From time to time we plan to include in THE CLEANINGS a brief biographical background of our members.
On February 5, 1905 Horatio Blackmore Lewis died unexpectedly at his home, 217 N. Washington Street, Ypsilanti following a brief illness. H.B. Lewis, son of the Rev. Albert Crittenden Lewis, was born in Dexter, Michigan May 25, 1864. His mother was Helen Blackmore Cooper Lewis.
His father was the rector of the Episcopal Church in Dexter and then also of the church in Howell. In 1867, when Horatio was three years old, his father received a call to Elk Rapids to found St Paul's Episcopal Church there.
Horatio was one of the first graduates of the Elk Rapids High School. His father died about this time, and as the family finances were very limited, he did not go to college. And as there were seven children in the family, there was no money to continue his education. Undaunted, he obtained employment with the Marshall Field Company in Chicago and returning to Elk Rapids in 1882 became cashier in a local store. He had an excellent bookkeeping background and was very adept with figures. Soon he was hired by the Elk Rapids Iron Company as bookkeeper, and eventually became Vice President and General Manager.
Elk Rapids was settled in 1852 around a sawmill which had its power from the Torch River. The timber resources of the area made it natural for a charcoal pig iron furnace and chemical plant to locate there. The company he was with did very well with iron, lumber and flour.
Elk Rapids is on the East Arm of Grand Traverse Bay eighteen miles north of Traverse City.
His managerial ability as well as his knowledge of lumber was recognized by several companies, and on June 27th, 1903 he became Vice President and General Manager of the Cuba Products Company which was organized to lumber an export a vast area of timber in the San Diego Providence of Cuba.
The newly formed Company located a station in that Province and named it ‘Lewiston’ in honor of the manager.
Harriet Adelaide Cloyes of Farmington, Michigan came with her mother to Ypsilanti and lived on Summit Street while attending the Michigan State Normal College.
She graduated from the two-year teachers course in 1887 and took a teaching position in the Elk Rapids public schools, met Mr. Lewis, and they were married August 19th, 1889.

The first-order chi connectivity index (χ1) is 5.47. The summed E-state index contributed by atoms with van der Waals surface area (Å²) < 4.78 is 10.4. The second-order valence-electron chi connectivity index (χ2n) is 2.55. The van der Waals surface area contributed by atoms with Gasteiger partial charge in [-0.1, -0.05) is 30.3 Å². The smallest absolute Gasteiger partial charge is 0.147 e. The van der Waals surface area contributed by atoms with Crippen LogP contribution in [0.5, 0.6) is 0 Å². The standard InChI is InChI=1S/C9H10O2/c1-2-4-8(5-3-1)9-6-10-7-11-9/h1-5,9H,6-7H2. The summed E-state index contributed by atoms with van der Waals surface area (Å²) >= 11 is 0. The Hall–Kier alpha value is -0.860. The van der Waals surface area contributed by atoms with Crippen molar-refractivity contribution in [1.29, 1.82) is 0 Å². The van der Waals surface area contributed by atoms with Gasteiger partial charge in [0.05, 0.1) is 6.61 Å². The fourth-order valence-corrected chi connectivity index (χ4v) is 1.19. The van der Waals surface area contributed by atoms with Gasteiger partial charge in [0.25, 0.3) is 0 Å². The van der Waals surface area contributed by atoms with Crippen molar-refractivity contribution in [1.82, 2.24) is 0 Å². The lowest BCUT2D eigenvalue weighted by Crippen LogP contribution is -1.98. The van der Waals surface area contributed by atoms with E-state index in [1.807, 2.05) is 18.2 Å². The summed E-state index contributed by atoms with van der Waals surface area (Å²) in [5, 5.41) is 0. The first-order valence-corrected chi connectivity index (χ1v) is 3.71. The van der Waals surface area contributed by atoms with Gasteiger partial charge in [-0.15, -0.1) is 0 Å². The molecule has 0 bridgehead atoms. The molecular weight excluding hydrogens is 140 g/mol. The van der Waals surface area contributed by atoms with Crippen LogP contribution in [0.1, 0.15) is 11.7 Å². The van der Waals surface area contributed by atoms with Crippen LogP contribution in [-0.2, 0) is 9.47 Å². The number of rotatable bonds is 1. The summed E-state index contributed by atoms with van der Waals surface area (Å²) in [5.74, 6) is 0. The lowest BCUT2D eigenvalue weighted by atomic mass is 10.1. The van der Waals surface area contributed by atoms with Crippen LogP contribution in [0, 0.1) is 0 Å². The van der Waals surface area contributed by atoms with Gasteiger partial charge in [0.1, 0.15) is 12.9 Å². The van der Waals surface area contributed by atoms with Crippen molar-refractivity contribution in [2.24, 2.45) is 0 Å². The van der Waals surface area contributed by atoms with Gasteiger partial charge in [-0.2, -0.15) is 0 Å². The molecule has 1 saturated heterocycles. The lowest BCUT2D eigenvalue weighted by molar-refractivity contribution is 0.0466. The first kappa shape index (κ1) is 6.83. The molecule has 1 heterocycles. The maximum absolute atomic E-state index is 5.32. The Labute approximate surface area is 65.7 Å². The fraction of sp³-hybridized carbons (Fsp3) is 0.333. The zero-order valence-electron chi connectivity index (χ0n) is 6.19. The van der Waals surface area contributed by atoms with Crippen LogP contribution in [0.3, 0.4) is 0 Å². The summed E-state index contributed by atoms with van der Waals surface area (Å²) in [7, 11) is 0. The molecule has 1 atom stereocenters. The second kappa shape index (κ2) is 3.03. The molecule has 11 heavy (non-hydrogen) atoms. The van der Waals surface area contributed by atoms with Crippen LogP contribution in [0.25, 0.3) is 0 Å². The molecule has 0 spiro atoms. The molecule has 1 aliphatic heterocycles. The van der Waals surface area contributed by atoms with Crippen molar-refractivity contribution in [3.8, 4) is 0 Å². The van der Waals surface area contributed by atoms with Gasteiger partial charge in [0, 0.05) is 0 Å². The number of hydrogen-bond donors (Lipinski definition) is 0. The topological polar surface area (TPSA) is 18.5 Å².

From that union came six children, two boys and 4 girls. Evangeline, born October 15, 1892, was the second born of the six children.
It was about 1903 that the Horatio B. Lewis family moved to Ypsilanti and lived at 217 N. Washington. This move was made to take advantage of the educational facilities in Ypsilanti.
During the six months that Mr. Lewis was in Cuba, his wife left the four older youngsters with her mother in Ypsilanti, and went to Cuba with the other two to be with her husband. But Mr. Lewis found the climate and living conditions for his family intolerable, and resigned after six months to become affiliated with the William H. White Lumber interests in Boyne City, Michigan. He had decided to move his family to Grand Rapids, Michigan, where the White Lumber had their main office when he came home with a hard cold which really was pneumonia, and he died within a week, February 4, 1905.
After the death of her husband, Mrs. Lewis decided to remain in Ypsilanti for the educational benefit of the children.
In July 1905, she bought the property at 415 N. Huron Street which had been the home of Albert R. Graves a successful grocer in Ypsilanti.
She maintained and lived in this home until the time of her death in 1958 at the age of ninety. Evangeline, the surviving daughter, became sole owner of the property and called it the ‘Lewis House’. It occupies a double lot between N. Huron Street and N. Washington and bounded by a line on the north, an aborted extention of Florence Street.
Thinking the unusual lovely historic Italinate house could be fitted into a program at Eastern Michigan University, the Alma Mater of Miss Lewis, she placed the property under the management of that institution for a year or two. Events prevented satisfaction to either party and on August 19th, 1976, her mother's wedding anniversary, she gave the property to the Ypsilanti Historical Society, retaining the priviledge of living in the home with the beautiful family antiques.